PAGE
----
If you’re preparing for yet another round of homeschooling, we’ve identified a few ways to make this school year suck just a little bit less.
WHEN SCHOOLS AND day cares shut down in March, no one thought it would last more than a few months. But in the United States, the Covid-19 pandemic is nowhere near under control. That makes in-person schooling an iffy proposition in many parts of the country.
Even if your school plans to have students on campus for at least part of the school year, it’s wise to prepare for repeated shutdowns, closures, or quarantines when children, teachers, and staff test positive for Covid-19. Remote learning is here to stay, so we spoke to several edtech experts about identifying possible obstacles and aiming for reasonable goals.
Your child might not become an Intel Science Fair finalist this year. But they can still be healthy, happy, and able to pick up facts. “Don’t try to replicate everything. That’s just setting yourself up for disappointment,” says Sal Khan, founder of the online education nonprofit Khan Academy. “Focus on the basics first and get your legs under you.”
Assess Your Situation
Whether your school is public or private, you have to look at its plan for the upcoming year. Do they seem prepared? If they plan for in-person schooling, will students and staff be able to quarantine without penalty? If your school will be remote, does the curriculum prioritize interaction over clocking six straight hours online?
“Parents who are finding out that their kids are going to be learning remotely and feel unsure about the effectiveness of the implementation of the curriculum should be aware of other virtual options that are available to them,” writes Jorge Valenzuela, an education coach, advocate, and author of the book Rev Up Robotics, a resource for introducing cross-curricular computational thinking in the classroom, in an email to WIRED.
If your school’s current plans won’t work for your family—for example, if your child has special needs, but will be required to sit at a computer for 5 hours straight—you may need to consider other options. If you do withdraw your child, you may need to file a Declaration of Intent with your state’s Board of Education.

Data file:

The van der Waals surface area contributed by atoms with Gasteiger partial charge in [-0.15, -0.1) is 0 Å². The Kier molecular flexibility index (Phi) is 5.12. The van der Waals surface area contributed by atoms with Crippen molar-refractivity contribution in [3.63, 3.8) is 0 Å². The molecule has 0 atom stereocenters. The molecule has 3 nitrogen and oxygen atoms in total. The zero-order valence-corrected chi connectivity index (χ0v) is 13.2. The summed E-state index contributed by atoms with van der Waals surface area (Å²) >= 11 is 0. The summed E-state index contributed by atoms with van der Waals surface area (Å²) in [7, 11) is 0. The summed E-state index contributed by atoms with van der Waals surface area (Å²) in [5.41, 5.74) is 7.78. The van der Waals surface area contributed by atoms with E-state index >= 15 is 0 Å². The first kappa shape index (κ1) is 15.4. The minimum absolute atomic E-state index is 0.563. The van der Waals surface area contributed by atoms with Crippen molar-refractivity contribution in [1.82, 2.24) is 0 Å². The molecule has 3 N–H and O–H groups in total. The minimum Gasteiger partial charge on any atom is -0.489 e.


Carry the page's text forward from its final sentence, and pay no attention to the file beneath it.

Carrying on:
Online companies like K12 are used all over the country, and you can check their website for remote options near you. Educational organizations like Khan Academy can also be used to homeschool.
When you’re looking at your school’s plans, don’t forget to account for the time you, or other adults, will need to spend supervising. The younger the child, the more help they’ll need. K12 suggests budgeting 4 to 6 hours a day to help your kid if they’re younger than the fifth grade. Older children will need supervision for around 1 to 3 hours.
Social Skills Matter More Than Social Studies
Every educator I spoke to affirmed that kids don’t go to school to learn math and English, although those are important too! In a school environment, kids learn conflict management, discipline, and emotional regulation—all of which are hard to pick up remotely.
“In traditional schooling, the standards never say, ‘Make sure the kids make friends,’” says Khan. “Teachers and educators need to be focused on making sure that distance learning does not lose that element. Educators have to pull students out of the screen, do cold calls, do virtual breakouts rooms, ask them to convince each other of solutions, or teach each other.”
Whenever you can, facilitate in-person interaction—which can be as simple as reading to a small child, or asking an older one about something they learned at lunch. Pandemic pods, in which a few kids congregate in someone’s home or outside in their yard, may be a controversial solution. But they don’t have to cost money. “I think there’s nothing wrong with trying to find two to three families that have similar-aged kids,” Khan says. “You don’t have to hire someone.”